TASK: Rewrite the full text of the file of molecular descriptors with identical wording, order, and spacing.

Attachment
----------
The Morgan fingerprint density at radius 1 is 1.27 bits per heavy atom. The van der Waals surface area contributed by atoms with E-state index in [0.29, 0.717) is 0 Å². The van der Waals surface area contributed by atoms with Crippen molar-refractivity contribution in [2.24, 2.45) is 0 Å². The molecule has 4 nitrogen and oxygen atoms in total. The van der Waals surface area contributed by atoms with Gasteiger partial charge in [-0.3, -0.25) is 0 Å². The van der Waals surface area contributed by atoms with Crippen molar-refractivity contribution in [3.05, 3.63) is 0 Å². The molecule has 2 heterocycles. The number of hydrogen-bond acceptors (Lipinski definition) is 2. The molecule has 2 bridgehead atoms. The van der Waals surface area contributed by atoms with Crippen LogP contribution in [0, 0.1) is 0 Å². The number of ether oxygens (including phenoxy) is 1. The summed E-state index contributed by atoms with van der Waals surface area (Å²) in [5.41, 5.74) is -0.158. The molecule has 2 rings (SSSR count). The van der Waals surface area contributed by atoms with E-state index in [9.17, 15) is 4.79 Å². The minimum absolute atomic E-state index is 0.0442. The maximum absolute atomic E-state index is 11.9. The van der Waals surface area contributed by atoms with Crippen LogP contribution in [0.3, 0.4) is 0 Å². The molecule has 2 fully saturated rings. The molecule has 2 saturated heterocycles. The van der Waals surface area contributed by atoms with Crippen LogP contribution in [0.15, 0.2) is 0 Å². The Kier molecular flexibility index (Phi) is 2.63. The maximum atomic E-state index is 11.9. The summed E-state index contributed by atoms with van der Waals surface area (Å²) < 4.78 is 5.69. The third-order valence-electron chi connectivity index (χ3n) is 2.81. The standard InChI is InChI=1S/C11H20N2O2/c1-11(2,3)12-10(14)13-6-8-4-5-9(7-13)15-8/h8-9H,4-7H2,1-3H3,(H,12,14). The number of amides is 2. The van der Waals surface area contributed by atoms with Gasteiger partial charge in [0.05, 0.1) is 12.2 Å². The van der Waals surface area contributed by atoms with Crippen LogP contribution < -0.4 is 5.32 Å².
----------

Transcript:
The Morgan fingerprint density at radius 1 is 1.27 bits per heavy atom. The van der Waals surface area contributed by atoms with E-state index in [0.29, 0.717) is 0 Å². The van der Waals surface area contributed by atoms with Crippen molar-refractivity contribution in [2.24, 2.45) is 0 Å². The molecule has 4 nitrogen and oxygen atoms in total. The van der Waals surface area contributed by atoms with Gasteiger partial charge in [-0.3, -0.25) is 0 Å². The van der Waals surface area contributed by atoms with Crippen molar-refractivity contribution in [3.05, 3.63) is 0 Å². The molecule has 2 heterocycles. The number of hydrogen-bond acceptors (Lipinski definition) is 2. The molecule has 2 bridgehead atoms. The van der Waals surface area contributed by atoms with Crippen LogP contribution in [0, 0.1) is 0 Å². The number of ether oxygens (including phenoxy) is 1. The summed E-state index contributed by atoms with van der Waals surface area (Å²) in [5.41, 5.74) is -0.158. The molecule has 2 rings (SSSR count). The van der Waals surface area contributed by atoms with E-state index in [9.17, 15) is 4.79 Å². The minimum absolute atomic E-state index is 0.0442. The maximum absolute atomic E-state index is 11.9. The van der Waals surface area contributed by atoms with Crippen LogP contribution in [0.3, 0.4) is 0 Å². The molecule has 2 fully saturated rings. The molecule has 2 saturated heterocycles. The van der Waals surface area contributed by atoms with Crippen LogP contribution in [0.15, 0.2) is 0 Å². The Kier molecular flexibility index (Phi) is 2.63. The maximum atomic E-state index is 11.9. The summed E-state index contributed by atoms with van der Waals surface area (Å²) < 4.78 is 5.69. The third-order valence-electron chi connectivity index (χ3n) is 2.81. The standard InChI is InChI=1S/C11H20N2O2/c1-11(2,3)12-10(14)13-6-8-4-5-9(7-13)15-8/h8-9H,4-7H2,1-3H3,(H,12,14). The number of amides is 2. The van der Waals surface area contributed by atoms with Gasteiger partial charge in [0.05, 0.1) is 12.2 Å². The van der Waals surface area contributed by atoms with Crippen LogP contribution < -0.4 is 5.32 Å².